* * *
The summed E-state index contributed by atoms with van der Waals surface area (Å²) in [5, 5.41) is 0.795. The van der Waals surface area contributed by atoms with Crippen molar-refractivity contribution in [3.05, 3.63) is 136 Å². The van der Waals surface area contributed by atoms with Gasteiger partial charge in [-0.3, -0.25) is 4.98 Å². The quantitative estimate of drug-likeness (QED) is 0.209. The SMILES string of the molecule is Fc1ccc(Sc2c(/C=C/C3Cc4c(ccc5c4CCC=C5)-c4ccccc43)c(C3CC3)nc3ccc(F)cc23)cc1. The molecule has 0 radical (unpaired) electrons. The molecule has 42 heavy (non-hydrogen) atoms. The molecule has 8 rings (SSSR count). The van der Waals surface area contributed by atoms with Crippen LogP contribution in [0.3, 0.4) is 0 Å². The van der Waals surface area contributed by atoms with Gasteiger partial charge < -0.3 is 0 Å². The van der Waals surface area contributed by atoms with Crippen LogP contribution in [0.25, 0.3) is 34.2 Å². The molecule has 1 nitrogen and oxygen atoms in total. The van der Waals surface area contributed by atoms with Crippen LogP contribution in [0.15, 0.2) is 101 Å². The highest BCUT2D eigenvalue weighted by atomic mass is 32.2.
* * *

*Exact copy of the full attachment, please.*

The summed E-state index contributed by atoms with van der Waals surface area (Å²) in [5, 5.41) is 0.795. The van der Waals surface area contributed by atoms with Crippen molar-refractivity contribution in [3.05, 3.63) is 136 Å². The van der Waals surface area contributed by atoms with Gasteiger partial charge in [-0.3, -0.25) is 4.98 Å². The quantitative estimate of drug-likeness (QED) is 0.209. The SMILES string of the molecule is Fc1ccc(Sc2c(/C=C/C3Cc4c(ccc5c4CCC=C5)-c4ccccc43)c(C3CC3)nc3ccc(F)cc23)cc1. The molecule has 0 radical (unpaired) electrons. The molecule has 42 heavy (non-hydrogen) atoms. The molecule has 8 rings (SSSR count). The van der Waals surface area contributed by atoms with Crippen LogP contribution in [0.3, 0.4) is 0 Å². The van der Waals surface area contributed by atoms with Gasteiger partial charge < -0.3 is 0 Å². The van der Waals surface area contributed by atoms with Crippen LogP contribution in [0.25, 0.3) is 34.2 Å². The molecule has 1 nitrogen and oxygen atoms in total. The van der Waals surface area contributed by atoms with Crippen LogP contribution in [0.15, 0.2) is 101 Å². The highest BCUT2D eigenvalue weighted by atomic mass is 32.2.